You’re Loved: This song is a message of hope to people who feel despair, that they’re loved by God. That’s a noble message, and I appreciate that, but the song is pretty boring, and there’s some kind of weird chanting of “love” in it, which robs some of the musicality of the track. I also don’t care for the rapping cameo, which seems a bit out of place on a power ballad like this one. The core melody of the song is strong, and would have been better as a Goo Goo Dolls-esque ballad without the extra experimentation. 2/5
If I Were a Zombie: The title alone is enough to intrigue anyone. It quickly turns into a fun, quirky song akin to Jason Mraz about, quite frankly, what the Parker Bros. would do if they were zombies. I love it. With lines like “I’d strike the shores of Jersey and have some zombie fun/I’d take out every hipster with my teeth,” not to mention “I’d munch every member of NSYNC while singing ‘Backstreet’s Back.’” In fact, it’s an incredibly song if for no other reason than to laugh at all of the pop culture references. It’s also catchy. Very, very catchy. 5/5
Just A Man: I’m not crazy about this one. It sounds like an overly generic ballad about being “Just A Man,” which is also a generic topic. All around, it just doesn’t interest me much, especially coming on the heels of such an entertaining song. 1/5
Don’t You Come ‘Round No More: Here we get a return to the likes of the first track. The dark, moody feel of the aggressive vocals and clever instrumentation creates an aura that mixes western with a rock attitude. I like the lyric content as well, telling a woman not to come around anymore, because she’s not going to have his soul. All around it’s a really neat song, and a sound I wish the Parker Bros had incorporated more into the album. 4/5
Christmas Movie Love: I’ll admit that I’m a bit biased on this one. I don’t like Christmas music, generally speaking. I think it’s usually a case of people using emotional association with a holiday to sell music that otherwise wouldn’t ever be good enough to make it. That said, I do like the vocals and piano in this song. So if you like Christmas music, you’ll probably like it. If you don’t, then it’s just okay. 3/5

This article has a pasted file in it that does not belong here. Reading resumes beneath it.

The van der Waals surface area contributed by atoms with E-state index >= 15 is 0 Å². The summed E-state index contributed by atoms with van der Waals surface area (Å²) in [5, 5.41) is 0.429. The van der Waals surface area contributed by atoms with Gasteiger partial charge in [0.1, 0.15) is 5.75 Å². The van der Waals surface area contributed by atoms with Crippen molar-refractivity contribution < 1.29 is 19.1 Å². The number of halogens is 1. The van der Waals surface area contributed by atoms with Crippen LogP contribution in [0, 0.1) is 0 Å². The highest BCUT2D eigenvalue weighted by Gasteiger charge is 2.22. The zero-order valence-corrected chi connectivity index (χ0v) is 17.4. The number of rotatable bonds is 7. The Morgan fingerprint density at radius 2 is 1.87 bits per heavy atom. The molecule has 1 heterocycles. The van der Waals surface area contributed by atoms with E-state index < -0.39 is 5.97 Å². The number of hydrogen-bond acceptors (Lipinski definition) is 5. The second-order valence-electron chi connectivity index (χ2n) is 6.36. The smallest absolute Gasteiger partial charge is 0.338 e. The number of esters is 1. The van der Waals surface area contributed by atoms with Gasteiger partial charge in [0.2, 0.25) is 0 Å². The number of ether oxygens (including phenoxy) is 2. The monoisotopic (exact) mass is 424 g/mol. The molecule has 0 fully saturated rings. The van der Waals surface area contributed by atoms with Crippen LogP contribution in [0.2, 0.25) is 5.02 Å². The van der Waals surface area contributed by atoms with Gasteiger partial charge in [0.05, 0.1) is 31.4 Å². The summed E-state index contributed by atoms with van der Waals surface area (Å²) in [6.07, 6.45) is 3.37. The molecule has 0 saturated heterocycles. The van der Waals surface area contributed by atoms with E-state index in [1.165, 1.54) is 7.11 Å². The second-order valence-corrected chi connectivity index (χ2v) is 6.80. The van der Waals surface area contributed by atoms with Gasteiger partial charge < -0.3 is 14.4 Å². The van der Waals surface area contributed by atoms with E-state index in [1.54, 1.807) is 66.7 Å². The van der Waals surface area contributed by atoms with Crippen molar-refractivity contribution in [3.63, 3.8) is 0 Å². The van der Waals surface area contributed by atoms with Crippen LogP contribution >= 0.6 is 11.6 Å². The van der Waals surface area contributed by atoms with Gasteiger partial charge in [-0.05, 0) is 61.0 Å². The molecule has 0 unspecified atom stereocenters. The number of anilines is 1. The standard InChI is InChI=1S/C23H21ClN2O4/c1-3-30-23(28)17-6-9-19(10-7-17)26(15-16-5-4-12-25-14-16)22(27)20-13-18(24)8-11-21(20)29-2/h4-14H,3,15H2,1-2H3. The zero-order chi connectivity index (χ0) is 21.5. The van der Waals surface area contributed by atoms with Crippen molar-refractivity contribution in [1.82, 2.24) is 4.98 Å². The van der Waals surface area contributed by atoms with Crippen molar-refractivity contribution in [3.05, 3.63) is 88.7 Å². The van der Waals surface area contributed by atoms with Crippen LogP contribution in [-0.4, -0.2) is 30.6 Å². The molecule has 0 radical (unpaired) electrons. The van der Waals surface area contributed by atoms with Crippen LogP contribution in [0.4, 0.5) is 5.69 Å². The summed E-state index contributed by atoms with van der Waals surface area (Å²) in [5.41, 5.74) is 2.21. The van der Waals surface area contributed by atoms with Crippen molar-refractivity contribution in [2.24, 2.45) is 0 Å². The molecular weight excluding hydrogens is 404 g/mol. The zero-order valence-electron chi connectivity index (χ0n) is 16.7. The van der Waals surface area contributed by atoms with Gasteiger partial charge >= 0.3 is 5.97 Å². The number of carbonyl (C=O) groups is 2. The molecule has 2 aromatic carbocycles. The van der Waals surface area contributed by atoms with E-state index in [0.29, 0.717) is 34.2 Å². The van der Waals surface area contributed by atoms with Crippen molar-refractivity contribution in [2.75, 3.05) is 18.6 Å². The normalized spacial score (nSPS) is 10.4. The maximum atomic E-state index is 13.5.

Hold On With Me: I like the acoustic intro. The vocal trading in this track is done pretty well, too. The lyrics are somewhat generic, with lines like “You’ve lost your grip and now nothing seems enough/But there is a light that will guide you through the night.”, but there’s something heartwarming about it that seems like it belongs at the end of a Hallmark movie. It reminds me of The Skypilot (who you probably haven’t heard of, so you should go check them out), having a heartwarming, catchy acoustic melody. 4/5
Home: The disadvantage of the album being so ballad-heavy is that eventually some of them tend to sound just like all the others before it. That happens with “Home.” The lyrical content is also reminiscent of the first track on the record, but without the musicality that made the first track so good. 2/5
Country Life: This song really turned me off. The rest of the album is a folk/pop/rock album that really works pretty cohesively. This doesn’t fit at all. It’s a straight-up country song that is completely out of place on this album. It takes an album about faith, purity, hope, and throws in a song about working in the mud. Especially when rapping comes in, it’s extremely awkward and way out of place. 1/5